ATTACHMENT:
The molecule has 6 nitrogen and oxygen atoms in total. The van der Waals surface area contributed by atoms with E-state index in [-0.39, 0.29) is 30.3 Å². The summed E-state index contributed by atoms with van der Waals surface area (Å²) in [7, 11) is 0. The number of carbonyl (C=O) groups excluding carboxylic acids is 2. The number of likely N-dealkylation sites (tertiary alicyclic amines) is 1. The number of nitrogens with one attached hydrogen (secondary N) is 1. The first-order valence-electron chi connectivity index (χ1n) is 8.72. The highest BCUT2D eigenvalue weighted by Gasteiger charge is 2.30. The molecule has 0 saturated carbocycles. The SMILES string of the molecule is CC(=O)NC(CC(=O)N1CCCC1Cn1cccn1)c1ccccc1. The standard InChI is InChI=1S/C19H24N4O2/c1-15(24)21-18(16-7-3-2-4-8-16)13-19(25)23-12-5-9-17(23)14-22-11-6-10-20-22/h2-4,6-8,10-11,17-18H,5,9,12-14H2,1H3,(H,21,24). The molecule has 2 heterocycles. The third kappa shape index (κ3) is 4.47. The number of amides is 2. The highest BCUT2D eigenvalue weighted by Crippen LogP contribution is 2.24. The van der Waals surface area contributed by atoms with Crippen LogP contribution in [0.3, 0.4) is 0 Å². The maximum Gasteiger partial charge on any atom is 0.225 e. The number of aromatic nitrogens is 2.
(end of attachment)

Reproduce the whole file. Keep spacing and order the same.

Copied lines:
The molecule has 6 nitrogen and oxygen atoms in total. The van der Waals surface area contributed by atoms with E-state index in [-0.39, 0.29) is 30.3 Å². The summed E-state index contributed by atoms with van der Waals surface area (Å²) in [7, 11) is 0. The number of carbonyl (C=O) groups excluding carboxylic acids is 2. The number of likely N-dealkylation sites (tertiary alicyclic amines) is 1. The number of nitrogens with one attached hydrogen (secondary N) is 1. The first-order valence-electron chi connectivity index (χ1n) is 8.72. The highest BCUT2D eigenvalue weighted by Gasteiger charge is 2.30. The molecule has 0 saturated carbocycles. The SMILES string of the molecule is CC(=O)NC(CC(=O)N1CCCC1Cn1cccn1)c1ccccc1. The standard InChI is InChI=1S/C19H24N4O2/c1-15(24)21-18(16-7-3-2-4-8-16)13-19(25)23-12-5-9-17(23)14-22-11-6-10-20-22/h2-4,6-8,10-11,17-18H,5,9,12-14H2,1H3,(H,21,24). The molecule has 2 heterocycles. The third kappa shape index (κ3) is 4.47. The number of amides is 2. The highest BCUT2D eigenvalue weighted by Crippen LogP contribution is 2.24. The van der Waals surface area contributed by atoms with Crippen LogP contribution in [0.3, 0.4) is 0 Å². The maximum Gasteiger partial charge on any atom is 0.225 e. The number of aromatic nitrogens is 2.